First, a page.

The article talks about multiple discovery, where independent researchers or teams invent the same thing at about the same time — but have little to do with each other. The famous example is calculus for which (after being unknown for all of human history) Isaac Newton and Gottfiend Leibniz created systems so similar that their main difference was the philosophical question of whether the super-small things changing were “infinitesimals” or “fluxions.”

In truth, most discoveries are probably multiple discoveries.

Consider two papers, one an article and the other a blog post, which help explain the issues John Sweller’s peer-reviewed article, Instructional Design Consequences of an Analogy between Evolution by Natural Selection and Human Cognitive Architecture,” published in the January 2004 edition of Instructional Science,” describes how thinking relies on stored information in long-term memory, and how the random errors that happen during remembering provide opportunities for feedback, “good mistakes” are rewarded while bad mistakes are discarded. Similarly, Razib’s primer, “8th grade math for the rest of us,” published November 2005 at gnxp, describes the probability of an gene that is helpful actually becoming common in a population.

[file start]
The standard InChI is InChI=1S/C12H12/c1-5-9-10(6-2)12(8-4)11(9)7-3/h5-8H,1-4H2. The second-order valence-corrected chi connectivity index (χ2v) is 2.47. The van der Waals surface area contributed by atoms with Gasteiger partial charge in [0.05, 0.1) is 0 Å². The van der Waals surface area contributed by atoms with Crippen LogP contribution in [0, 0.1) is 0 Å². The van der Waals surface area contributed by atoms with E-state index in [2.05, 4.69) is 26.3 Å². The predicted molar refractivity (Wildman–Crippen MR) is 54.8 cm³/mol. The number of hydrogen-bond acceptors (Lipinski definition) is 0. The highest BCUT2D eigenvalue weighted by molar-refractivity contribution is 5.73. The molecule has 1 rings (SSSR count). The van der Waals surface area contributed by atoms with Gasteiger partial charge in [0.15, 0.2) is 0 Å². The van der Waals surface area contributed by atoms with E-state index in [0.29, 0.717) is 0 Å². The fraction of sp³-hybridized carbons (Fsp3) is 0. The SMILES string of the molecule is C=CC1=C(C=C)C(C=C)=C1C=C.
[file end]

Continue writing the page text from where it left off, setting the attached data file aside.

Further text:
Essentially, chance operates two ways in evolution: introducing new versions of things by chance, and rewarding or discarding new versions by chance. In order to become common, a new thing both most be lucky enough to be crated, and lucky enough to spread. (Even if a mutation is helpful, for example, if the animal carrying it is struck by lightning, it’s gone.)

The same is true of inventions. Chance operates two ways: for the invention to be created, or the invention to be accepted. Just because an inventor is inspired to build a new product that works, and works better than anything else at its job, doesn’t mean that the creator will be able to convince other people that it’s worth while, etc.